As the stern looking babushka descended our compartment steps, complete with red hat emblazoned with a hammer and sickle motif, our train could not be going anywhere but Russia. She would be our provodnitsa ( carriage attendant) for the thirty something hour journey from Ulaanbaatar to Irkusk in Siberia. Something about her appearance fulfilling every stereotype of an older Russia lady (in my head) made the prospect of finally getting to ‘The Mother land’ all the more exciting.
But we werent there yet. We where still in Mongolia, this meant that signs for train number or destination where non-existent… train station staff members to tell you where to go… pffft don’t be silly. Train running at the time on your ticket, your joking right? Mongolia had just re-introduced daylights savings time after an absence of 13 years, but apparently had failed to tell anyone, this meant that every clock in the city was on a different time, meeting people was a nightmare, and our train left one hour later than our tickets told us! A fitting end to our time in Mongolia.
For the journey from UB to Irkutsk there was only one class of seat available, and it was not unlike the soft sleepers from Chinese trains. Each Carriage was lined with 4-berth compartments full of softish beds and a small table. We were joined in our carriage by a few other tourists (a few kiwis and an ozzy who mainly talked about trains the whole journey) and a group of around 30 8-year-old rhythmic gymnasts, decked out in tracksuits all emblazoned with their troupe name… “starlets”. As you can imagine there was a high level of noise and excitement from this set of passengers, who spent a good deal of the journey practising their moves up and down the corridor much to the provodnitsa’s annoyance!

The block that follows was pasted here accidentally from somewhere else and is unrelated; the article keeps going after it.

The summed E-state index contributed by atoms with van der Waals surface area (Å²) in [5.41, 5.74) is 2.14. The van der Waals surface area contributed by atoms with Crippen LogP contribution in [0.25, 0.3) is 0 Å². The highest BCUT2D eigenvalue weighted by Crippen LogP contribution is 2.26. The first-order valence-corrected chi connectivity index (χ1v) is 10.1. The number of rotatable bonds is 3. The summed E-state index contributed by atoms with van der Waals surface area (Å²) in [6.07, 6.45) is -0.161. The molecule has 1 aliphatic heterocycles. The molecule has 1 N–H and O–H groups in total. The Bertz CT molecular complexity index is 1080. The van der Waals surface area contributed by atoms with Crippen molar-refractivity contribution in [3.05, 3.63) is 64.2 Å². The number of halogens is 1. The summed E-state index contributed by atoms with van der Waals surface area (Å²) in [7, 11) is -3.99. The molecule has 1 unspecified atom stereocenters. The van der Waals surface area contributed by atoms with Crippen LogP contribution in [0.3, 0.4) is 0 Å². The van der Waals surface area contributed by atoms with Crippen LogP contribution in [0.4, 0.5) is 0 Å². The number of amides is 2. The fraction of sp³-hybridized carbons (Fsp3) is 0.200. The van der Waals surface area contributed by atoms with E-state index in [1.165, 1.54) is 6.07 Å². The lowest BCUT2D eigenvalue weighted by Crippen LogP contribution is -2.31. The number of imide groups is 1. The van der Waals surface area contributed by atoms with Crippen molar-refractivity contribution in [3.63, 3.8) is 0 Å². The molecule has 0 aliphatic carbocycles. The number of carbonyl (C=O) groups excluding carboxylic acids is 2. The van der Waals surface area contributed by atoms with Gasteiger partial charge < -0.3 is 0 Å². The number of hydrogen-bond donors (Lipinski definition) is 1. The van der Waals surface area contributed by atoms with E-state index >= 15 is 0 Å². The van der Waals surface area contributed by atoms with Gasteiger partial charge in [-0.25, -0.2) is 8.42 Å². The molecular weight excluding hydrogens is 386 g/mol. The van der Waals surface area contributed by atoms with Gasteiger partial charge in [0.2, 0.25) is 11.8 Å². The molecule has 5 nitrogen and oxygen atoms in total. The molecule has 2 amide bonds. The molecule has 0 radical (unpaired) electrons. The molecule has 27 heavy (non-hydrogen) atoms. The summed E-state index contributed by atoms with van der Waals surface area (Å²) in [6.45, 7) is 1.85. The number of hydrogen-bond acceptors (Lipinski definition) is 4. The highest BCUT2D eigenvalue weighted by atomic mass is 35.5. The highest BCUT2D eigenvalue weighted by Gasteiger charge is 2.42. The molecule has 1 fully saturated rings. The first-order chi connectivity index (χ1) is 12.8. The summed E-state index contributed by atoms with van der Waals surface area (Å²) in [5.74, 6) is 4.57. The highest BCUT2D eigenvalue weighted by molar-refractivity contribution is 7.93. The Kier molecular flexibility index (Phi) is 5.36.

When we reached the Mongolian border we were once again greeted by grumpy Mongolian border guards who once again took a long time over Ryan’s passport, probably believing that it belongs to a female relative based on the long-haired photo, but eventually cleared us to leave the county. As we waited on the Mongolian border (there was a five-hour stop) we where highly entertained by the starlets doing laps, and performing un-human high kicks up and own the platform, while the prodivista, with cigarette in mouth, looked on whist stoking the fire used to heat the elaborate water heating system… who needs TV eh?
We finally trundled over the border to Russia for another long wait, (around 4 hours this time) in which a huge number of stereotypically Russian looking border guards, customs officials and even sniffer dogs came to have a good look at us. Unlike at the Mongolian border here the Russians had all the technology; face recording equipment, scanners for our visas and they even had a look at our bags too. With a big sigh of relief we were stamped into Russia and wondered the streets of the dusty town to celebrate…it felt distinctly Russian… soviet era monument and a shop full of smoked fish, bread and cheese, yes we were in!
After another night on the train we finally reached Irkusk and our first stop on the trans-siberian railway. It was almost a reverse culture shock for us. Here people looked Russian and for the most part European Russian, not that different from us, and I almost jumped for joy when we read the sign in our hostel that said we could drink the tap water!
But more about Irkusk next time.